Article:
3. The First Missionary Journey-- This journey would need to have been finished and Paul returned to Antioch by the fall of 48 A.D. in order to leave time for the council and related events. The length of his lst Missionary Journey would have been anywhere from 4 to 10 months. This would put his departure for the lst Missionary Journey no sooner than early spring 48 A.D.
  4. The Second Trip To Jerusalem-- We can place his second trip to Jerusalem (the one resulting from Agabus' prophecy--Acts 11:27ff) anywhere between 44 and early 48 A.D. In order to check our work, and to narrow it down, we have two considerations:
  1. The First Jerusalem Visit-- If the second Galatian visit is the same as the second visit of Paul as recorded in Acts, then we should be able to count backwards either l4 or 17 years (depending on whether Paul meant the three years and the 14 years to be consecutive or contiguous--both dating from the decisive event of his salvation) and find out when Paul was converted. If the larger figure is used, it will be seen that Paul must have been converted in A.D. 30! To avoid this problem, some scholars suggest that the second visit to Jerusalem mentioned in Galatians is actually referring to the Jerusalem council. However, this is hardly likely for the following reasons.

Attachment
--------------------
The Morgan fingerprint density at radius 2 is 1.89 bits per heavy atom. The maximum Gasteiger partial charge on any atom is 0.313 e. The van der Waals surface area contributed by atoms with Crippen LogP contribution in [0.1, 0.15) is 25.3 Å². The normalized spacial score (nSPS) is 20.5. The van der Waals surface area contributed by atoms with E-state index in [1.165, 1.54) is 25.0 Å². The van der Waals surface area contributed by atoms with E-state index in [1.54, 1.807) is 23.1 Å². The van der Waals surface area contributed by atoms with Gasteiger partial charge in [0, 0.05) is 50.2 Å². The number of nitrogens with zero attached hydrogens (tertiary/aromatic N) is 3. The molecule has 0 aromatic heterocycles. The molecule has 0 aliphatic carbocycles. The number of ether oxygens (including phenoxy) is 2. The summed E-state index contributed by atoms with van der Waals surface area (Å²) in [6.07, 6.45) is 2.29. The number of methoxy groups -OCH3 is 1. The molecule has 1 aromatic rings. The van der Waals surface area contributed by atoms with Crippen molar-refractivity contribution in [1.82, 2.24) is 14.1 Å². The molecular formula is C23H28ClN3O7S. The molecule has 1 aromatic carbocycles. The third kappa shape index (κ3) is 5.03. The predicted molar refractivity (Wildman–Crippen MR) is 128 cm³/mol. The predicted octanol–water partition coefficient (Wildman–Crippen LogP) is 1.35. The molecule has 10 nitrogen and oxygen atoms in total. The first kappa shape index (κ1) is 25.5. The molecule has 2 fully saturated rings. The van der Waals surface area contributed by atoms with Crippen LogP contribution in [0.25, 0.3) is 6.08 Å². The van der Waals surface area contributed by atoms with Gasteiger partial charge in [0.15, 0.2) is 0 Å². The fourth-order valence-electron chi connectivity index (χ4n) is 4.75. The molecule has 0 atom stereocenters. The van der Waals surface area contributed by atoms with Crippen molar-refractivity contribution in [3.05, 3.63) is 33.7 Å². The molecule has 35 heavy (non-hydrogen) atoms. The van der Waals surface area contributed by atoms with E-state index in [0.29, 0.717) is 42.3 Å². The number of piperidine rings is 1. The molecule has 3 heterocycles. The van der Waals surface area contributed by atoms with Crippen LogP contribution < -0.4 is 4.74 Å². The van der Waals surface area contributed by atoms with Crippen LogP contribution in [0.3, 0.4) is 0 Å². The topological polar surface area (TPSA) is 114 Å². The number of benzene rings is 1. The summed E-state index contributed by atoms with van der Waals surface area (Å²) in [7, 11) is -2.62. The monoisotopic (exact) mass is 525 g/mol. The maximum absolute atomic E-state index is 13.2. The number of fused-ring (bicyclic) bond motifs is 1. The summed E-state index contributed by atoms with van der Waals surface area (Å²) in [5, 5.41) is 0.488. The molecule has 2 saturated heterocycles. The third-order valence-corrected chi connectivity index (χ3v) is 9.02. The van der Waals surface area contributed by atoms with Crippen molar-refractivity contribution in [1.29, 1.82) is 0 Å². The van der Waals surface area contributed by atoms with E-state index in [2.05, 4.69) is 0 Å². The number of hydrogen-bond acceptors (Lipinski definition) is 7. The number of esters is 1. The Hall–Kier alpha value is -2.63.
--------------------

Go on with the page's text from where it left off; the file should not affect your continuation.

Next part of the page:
Counting Forward

  1. We placed Paul's confrontation before Gallio as happening in the summer of 5l A.D. After a short period of time Paul returned to Antioch, in the fall of 5l A.D.
  2. The Third Missionary Journey-- After allowing the winter to pass, Paul started his 3rd Missionary Journey in the spring of 52 A.D. Paul's journey brought him to Ephesus where he stayed for 2 years and 3 months. This brings us to the summer of 54 A.D. Paul then passed through Macedonia in the fall and arrived in Greece where he spent 3 months (Acts 20:3). This would have been mid-winter A.D. 54/55. Returning through Macedonia during the spring (Acts 20:3), he sailed from Phillipi shortly after April 7 (Acts 20:6). He arrived in Jerusalem in May/June A.D. 55, prior to Pentecost.